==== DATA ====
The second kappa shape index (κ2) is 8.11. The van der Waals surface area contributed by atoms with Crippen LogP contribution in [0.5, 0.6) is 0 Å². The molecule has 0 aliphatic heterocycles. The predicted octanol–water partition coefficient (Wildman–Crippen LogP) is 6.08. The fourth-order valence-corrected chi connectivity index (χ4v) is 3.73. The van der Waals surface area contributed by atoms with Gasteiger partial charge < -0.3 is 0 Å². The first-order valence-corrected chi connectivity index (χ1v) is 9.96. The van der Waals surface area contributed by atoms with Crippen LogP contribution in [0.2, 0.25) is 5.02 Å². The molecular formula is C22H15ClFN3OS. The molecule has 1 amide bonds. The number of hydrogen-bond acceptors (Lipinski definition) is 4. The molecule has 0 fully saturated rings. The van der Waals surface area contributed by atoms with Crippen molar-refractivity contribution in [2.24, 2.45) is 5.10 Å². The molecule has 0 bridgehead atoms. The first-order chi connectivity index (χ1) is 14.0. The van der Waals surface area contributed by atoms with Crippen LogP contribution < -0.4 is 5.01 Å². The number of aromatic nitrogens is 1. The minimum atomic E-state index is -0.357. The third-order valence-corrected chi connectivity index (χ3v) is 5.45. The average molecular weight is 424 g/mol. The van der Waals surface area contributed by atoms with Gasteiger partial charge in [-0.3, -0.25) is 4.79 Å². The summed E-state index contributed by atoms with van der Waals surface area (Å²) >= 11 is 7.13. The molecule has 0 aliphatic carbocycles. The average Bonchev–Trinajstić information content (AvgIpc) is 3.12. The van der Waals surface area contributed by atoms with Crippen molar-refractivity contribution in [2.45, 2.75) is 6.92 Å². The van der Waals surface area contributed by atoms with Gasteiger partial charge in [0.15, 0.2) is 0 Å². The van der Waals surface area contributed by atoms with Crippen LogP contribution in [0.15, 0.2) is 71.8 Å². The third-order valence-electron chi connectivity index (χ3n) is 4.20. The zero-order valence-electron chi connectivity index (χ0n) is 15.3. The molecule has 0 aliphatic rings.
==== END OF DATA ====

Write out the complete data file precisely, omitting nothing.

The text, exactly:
The second kappa shape index (κ2) is 8.11. The van der Waals surface area contributed by atoms with Crippen LogP contribution in [0.5, 0.6) is 0 Å². The molecule has 0 aliphatic heterocycles. The predicted octanol–water partition coefficient (Wildman–Crippen LogP) is 6.08. The fourth-order valence-corrected chi connectivity index (χ4v) is 3.73. The van der Waals surface area contributed by atoms with Gasteiger partial charge < -0.3 is 0 Å². The first-order valence-corrected chi connectivity index (χ1v) is 9.96. The van der Waals surface area contributed by atoms with Crippen LogP contribution in [0.2, 0.25) is 5.02 Å². The molecular formula is C22H15ClFN3OS. The molecule has 1 amide bonds. The number of hydrogen-bond acceptors (Lipinski definition) is 4. The molecule has 0 fully saturated rings. The van der Waals surface area contributed by atoms with Crippen molar-refractivity contribution in [2.24, 2.45) is 5.10 Å². The molecule has 0 bridgehead atoms. The first-order chi connectivity index (χ1) is 14.0. The van der Waals surface area contributed by atoms with Crippen LogP contribution < -0.4 is 5.01 Å². The number of aromatic nitrogens is 1. The minimum atomic E-state index is -0.357. The third-order valence-corrected chi connectivity index (χ3v) is 5.45. The average molecular weight is 424 g/mol. The van der Waals surface area contributed by atoms with Gasteiger partial charge in [-0.3, -0.25) is 4.79 Å². The summed E-state index contributed by atoms with van der Waals surface area (Å²) >= 11 is 7.13. The molecule has 0 aliphatic carbocycles. The average Bonchev–Trinajstić information content (AvgIpc) is 3.12. The van der Waals surface area contributed by atoms with Crippen molar-refractivity contribution in [2.45, 2.75) is 6.92 Å². The van der Waals surface area contributed by atoms with Gasteiger partial charge in [0.15, 0.2) is 0 Å². The van der Waals surface area contributed by atoms with Crippen LogP contribution in [0.15, 0.2) is 71.8 Å². The third-order valence-electron chi connectivity index (χ3n) is 4.20. The zero-order valence-electron chi connectivity index (χ0n) is 15.3. The molecule has 0 aliphatic rings.